DJ Jerry B’s Blog Mostly daytime ramblings

September 27, 2010

Working and Playing Well With Others

Filed under: Advice — Tags: , , , — DJJerryB @ 12:26 pm

I firmly believe that any good mobile DJ (and one who truly wants to be a GREAT disc jockey) needs to understand that, more than music, this job is about customer service. And borrowing a term from my old financial services days, you have both external and internal customers.

The external customer is an easy one to identify. They are the ones who pay you. The bride and groom, the host, the corporate event planner and so on. And if you want to get work, you better provide them with top-notch customer service.

The internal customer is a different story. When a DJ  is hired to perform at a wedding, or any function for that matter, he becomes a member of a team. The photographer, videographer, florist/decorator, event manager, bartender, catering staff, cleaning crew — all need to have a good working relationship to make it seamless to the external customer. And his role is no more important than any other team member. Some disc jockeys would be well served to remember this simple fact.

Whenever I arrive at a venue to set up, I always make the effort to smile and say hello to every person who is working that day. If you have ever worked in the food service industry, as I have, you know how boring and repetitive (and underappreciated) it can be. A little friendly small talk can go a long way in letting them know that you respect the job that they are doing.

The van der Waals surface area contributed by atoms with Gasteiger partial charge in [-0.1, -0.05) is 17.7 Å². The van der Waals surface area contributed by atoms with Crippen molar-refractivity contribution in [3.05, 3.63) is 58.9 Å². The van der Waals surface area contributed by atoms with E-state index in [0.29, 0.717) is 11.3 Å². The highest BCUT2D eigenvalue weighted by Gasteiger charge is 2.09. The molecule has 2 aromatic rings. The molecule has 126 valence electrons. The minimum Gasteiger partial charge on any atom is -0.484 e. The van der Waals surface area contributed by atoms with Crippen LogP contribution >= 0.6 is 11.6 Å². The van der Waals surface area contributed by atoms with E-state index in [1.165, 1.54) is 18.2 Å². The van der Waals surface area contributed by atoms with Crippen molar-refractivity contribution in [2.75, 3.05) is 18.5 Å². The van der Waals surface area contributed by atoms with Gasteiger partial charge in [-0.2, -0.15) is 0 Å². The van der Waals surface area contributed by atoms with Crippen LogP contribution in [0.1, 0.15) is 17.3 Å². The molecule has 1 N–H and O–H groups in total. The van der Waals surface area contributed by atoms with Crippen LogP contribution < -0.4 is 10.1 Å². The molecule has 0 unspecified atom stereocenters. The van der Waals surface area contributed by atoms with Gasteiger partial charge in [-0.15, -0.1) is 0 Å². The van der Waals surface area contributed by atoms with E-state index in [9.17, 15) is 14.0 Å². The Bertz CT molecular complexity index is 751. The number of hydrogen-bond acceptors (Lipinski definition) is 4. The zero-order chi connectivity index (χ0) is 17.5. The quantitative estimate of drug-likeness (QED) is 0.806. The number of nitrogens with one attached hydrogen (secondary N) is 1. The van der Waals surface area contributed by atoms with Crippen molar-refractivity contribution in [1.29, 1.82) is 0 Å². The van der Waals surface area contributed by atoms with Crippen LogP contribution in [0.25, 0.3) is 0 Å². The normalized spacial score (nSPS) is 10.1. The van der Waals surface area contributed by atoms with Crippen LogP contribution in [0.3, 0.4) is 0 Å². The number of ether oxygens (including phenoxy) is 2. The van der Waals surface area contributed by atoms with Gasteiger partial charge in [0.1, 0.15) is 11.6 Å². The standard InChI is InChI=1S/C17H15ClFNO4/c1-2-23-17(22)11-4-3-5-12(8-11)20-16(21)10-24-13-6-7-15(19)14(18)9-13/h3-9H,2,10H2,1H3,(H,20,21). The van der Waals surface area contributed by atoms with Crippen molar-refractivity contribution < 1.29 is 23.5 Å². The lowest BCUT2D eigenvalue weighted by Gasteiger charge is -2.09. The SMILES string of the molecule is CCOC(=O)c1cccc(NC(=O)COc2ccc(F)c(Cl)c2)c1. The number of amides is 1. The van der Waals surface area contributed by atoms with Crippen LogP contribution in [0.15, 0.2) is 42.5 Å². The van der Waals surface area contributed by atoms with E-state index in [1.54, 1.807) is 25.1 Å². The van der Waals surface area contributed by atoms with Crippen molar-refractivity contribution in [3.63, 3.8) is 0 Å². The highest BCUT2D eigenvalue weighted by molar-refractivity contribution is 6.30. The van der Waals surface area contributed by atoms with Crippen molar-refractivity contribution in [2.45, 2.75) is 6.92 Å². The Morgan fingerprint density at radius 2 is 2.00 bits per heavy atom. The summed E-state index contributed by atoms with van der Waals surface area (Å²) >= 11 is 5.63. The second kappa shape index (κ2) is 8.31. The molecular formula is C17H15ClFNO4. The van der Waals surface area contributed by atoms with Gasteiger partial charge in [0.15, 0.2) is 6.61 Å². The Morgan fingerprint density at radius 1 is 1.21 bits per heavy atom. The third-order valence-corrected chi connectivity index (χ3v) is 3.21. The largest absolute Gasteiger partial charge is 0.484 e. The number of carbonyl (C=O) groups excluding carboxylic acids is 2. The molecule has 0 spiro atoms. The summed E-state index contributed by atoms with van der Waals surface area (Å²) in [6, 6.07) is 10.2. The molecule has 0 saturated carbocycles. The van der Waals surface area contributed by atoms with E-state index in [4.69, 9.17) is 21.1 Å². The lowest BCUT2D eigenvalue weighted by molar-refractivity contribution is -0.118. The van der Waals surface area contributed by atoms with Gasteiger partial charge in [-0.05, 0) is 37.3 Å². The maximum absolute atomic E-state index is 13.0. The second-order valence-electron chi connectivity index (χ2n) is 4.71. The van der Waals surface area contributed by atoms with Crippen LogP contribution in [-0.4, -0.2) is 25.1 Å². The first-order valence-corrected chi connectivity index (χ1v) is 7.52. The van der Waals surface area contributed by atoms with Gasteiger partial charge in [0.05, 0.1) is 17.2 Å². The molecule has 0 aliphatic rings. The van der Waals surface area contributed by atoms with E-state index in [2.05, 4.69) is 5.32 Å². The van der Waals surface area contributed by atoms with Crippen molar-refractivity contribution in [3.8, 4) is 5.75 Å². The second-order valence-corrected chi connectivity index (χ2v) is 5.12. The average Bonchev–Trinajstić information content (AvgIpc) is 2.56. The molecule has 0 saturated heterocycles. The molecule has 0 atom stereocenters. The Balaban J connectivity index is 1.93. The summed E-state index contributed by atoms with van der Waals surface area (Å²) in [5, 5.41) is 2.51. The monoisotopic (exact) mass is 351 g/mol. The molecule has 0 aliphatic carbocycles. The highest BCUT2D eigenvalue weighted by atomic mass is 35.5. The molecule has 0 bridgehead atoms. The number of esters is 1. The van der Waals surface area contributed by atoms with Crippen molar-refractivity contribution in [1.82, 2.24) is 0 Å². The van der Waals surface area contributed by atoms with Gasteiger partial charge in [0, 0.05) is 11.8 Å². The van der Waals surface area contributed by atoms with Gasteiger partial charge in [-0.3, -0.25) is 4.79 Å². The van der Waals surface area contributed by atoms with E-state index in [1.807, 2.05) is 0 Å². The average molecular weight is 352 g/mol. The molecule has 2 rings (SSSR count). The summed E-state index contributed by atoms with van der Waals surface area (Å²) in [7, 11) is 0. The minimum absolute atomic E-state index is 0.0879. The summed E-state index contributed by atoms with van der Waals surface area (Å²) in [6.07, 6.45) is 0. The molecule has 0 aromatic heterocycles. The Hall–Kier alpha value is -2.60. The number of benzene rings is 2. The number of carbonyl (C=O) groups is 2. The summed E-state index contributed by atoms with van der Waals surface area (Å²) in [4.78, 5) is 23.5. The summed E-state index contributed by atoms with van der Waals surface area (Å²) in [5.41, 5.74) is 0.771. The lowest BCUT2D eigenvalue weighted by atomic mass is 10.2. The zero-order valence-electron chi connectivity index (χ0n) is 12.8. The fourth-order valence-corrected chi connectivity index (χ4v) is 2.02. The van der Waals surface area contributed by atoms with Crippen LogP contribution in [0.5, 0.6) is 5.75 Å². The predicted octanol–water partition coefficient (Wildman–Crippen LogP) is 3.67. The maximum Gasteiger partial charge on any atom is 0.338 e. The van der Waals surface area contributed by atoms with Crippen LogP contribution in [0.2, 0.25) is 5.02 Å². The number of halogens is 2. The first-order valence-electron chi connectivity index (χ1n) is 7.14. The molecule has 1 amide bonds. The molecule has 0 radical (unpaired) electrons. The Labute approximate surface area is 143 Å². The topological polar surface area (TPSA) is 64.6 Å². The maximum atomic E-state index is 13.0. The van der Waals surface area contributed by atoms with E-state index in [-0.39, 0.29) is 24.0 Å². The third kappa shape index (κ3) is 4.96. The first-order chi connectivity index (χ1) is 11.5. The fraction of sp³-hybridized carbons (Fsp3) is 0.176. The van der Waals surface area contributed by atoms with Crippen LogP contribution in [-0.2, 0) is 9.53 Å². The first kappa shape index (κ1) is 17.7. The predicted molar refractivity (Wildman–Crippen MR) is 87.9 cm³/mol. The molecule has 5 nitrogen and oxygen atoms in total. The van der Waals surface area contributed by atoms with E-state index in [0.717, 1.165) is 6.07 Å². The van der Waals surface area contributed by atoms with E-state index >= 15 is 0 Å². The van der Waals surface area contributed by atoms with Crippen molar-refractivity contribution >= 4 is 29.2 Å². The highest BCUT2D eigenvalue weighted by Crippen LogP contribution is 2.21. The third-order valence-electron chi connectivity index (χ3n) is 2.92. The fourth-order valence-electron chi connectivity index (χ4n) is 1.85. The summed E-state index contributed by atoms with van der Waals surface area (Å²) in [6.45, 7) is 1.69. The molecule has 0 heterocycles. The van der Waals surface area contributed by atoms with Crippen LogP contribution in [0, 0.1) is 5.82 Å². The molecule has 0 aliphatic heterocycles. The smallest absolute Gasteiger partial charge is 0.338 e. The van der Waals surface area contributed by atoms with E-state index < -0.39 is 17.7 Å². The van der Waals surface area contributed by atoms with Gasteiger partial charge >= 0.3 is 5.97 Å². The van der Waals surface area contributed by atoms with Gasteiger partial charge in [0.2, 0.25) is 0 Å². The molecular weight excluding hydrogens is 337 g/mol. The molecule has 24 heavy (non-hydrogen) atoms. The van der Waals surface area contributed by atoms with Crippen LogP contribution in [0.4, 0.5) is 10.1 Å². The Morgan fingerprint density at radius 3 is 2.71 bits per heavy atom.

Teamwork between the DJ and photographer is paramount, otherwise special moments can be missed. Working closely with the caterer ensures that their staff can provide the best service to guests.

Having an open line of communication with the other professionals who are on the job will provide a better finished product for your shared customer.

September 16, 2010

Some Days Are Very Good Days

It’s a very gratifying day when two different wedding professionals think enough of your work to want to quote it and include it in their own wedding blogs. This is a “thank you” to both of them.

Kat Mooney operates Kingdom Wedding Photography out of Albany, Vermont. Her entertaining and informative blog features a combination of real weddings, vendor spotlights and tips and advice. I was pleased to be her first ever “guest blogger.”

Lester Molina is professional photographer based in Tampa Bay, Florida. A rising wedding and engagement photographer, his portrait work is beautiful. You should check out his website and blog.

Two great pros who are dedicated to providing the best for their customers. Thanks guys. You helped me learn some new things today.

September 13, 2010

“Preferred vendors”

Filed under: Advice — Tags: , — DJJerryB @ 9:01 am

When securing a venue, the couple will often be given a list of “preferred vendors” to use for their wedding. Some even require that you use their vendors as a condition of using their facility. While there may be a convenience factor to this, there is also a dark side to it that should be considered.